Document Detail

Extracorporeal life support for nonimmune hydrops fetalis.
MedLine Citation:
PMID:  9396547     Owner:  NLM     Status:  MEDLINE    
BACKGROUND/PURPOSE: Most babies born with idiopathic nonimmune hydrops fetalis (NIHF) suffer generalized cardiopulmonary collapse and die despite maximal medical therapy. With reported survival rates of less than 10%, many centers consider NIHF an unsalvageable situation and the babies who have this condition, untreatable. In this study, the authors questioned if the aggressive use of extracorporeal life support (ECLS) could salvage this condition and improve the chances of survival for babies born with NIHF. METHODS: The Extracorporeal Life Support Organization's (ELSO) neonatal registry was searched for all available information on babies treated for hydrops fetalis. The ELSO records of all hydropic babies were then reviewed to exclude those babies who had identifiable causes of hydrops. Survival statistics were then calculated for the remaining core group of idiopathic NIHF babies before separating them into two groups based on survival. A detailed analysis comparing the survivors with nonsurvivors was then performed. RESULTS: A total of 28 hydropic babies were identified in the ELSO registry. Four babies were excluded from analysis because of identifiable causes of hydrops (two with congenital diaphragmatic hernia, one with Rh incompatibility, and one with fetal anemia). Of the remaining 24 babies who had NIHF, 54% (13 babies) survived the neonatal period and were discharged from the hospital. Analysis comparing the survivors with the nonsurvivors in our study showed that the groups were similar in their gestational ages, birth weights, Apgar scores and the time to initial intubation. The most distinguishing factor of survival in our study was that the survivors, on average, received ECLS support 3 days sooner than nonsurvivors (mean, 17.5 +/- 1.3 hours of life for survivors v 105 +/- 36.6 hours for nonsurvivors, P < or = .05). CONCLUSION: Idiopathic NIHF should no longer be considered an untreatable condition but a new indication for ECLS that, when begun early, may significantly improve the chances of survival for these babies previously considered "unsalvageable."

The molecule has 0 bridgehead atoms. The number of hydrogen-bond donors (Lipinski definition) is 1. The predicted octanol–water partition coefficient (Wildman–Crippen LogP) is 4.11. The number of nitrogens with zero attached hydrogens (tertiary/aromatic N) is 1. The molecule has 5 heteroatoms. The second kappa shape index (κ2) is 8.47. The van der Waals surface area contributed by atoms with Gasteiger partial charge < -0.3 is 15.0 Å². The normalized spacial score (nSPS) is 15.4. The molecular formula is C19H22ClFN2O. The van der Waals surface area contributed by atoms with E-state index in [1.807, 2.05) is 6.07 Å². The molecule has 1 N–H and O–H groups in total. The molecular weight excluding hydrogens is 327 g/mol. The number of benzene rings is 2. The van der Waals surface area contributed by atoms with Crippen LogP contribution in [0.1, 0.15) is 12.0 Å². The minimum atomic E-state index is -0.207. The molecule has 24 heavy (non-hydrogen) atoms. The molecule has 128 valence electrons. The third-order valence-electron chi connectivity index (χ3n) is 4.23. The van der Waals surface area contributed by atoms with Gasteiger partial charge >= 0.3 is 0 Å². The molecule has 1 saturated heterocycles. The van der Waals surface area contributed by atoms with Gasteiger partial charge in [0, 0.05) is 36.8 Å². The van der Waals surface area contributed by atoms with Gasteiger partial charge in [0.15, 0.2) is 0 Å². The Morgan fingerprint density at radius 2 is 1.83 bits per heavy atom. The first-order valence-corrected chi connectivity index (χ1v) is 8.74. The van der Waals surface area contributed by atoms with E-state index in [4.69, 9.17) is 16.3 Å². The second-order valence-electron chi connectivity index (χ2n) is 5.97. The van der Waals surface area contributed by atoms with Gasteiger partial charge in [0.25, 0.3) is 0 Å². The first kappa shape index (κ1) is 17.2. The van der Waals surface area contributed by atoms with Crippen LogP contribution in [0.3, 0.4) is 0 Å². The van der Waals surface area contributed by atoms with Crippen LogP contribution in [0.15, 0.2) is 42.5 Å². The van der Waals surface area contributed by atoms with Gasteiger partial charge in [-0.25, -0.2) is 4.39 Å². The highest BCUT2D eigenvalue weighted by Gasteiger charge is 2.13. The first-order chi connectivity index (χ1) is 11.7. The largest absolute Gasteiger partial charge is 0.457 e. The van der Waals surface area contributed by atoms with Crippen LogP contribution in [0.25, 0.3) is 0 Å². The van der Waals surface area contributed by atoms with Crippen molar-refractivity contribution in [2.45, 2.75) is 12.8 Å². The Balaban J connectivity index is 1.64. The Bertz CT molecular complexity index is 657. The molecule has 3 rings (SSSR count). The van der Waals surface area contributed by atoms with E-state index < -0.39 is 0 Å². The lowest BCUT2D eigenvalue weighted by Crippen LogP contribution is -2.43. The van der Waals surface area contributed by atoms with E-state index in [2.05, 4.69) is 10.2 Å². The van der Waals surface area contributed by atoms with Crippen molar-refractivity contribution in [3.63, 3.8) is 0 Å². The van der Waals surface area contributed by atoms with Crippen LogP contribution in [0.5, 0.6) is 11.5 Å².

J F Bealer; P C Mantor; L Wehling; W P Tunell; D W Tuggle
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Publication Detail:
Type:  Journal Article    
Journal Detail:
Title:  Journal of pediatric surgery     Volume:  32     ISSN:  0022-3468     ISO Abbreviation:  J. Pediatr. Surg.     Publication Date:  1997 Nov 
Date Detail:
Created Date:  1998-01-13     Completed Date:  1998-01-13     Revised Date:  2004-11-17    
Medline Journal Info:
Nlm Unique ID:  0052631     Medline TA:  J Pediatr Surg     Country:  UNITED STATES    
Other Details:
Languages:  eng     Pagination:  1645-7     Citation Subset:  IM    
Department of Surgery, University of Oklahoma College of Medicine, The Children's Hospital of Oklahoma, Oklahoma City 73126, USA.
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MeSH Terms
Extracorporeal Membrane Oxygenation*
Hydrops Fetalis / mortality,  therapy*
Infant, Newborn
Retrospective Studies
Statistics, Nonparametric
Survival Rate
United States / epidemiology

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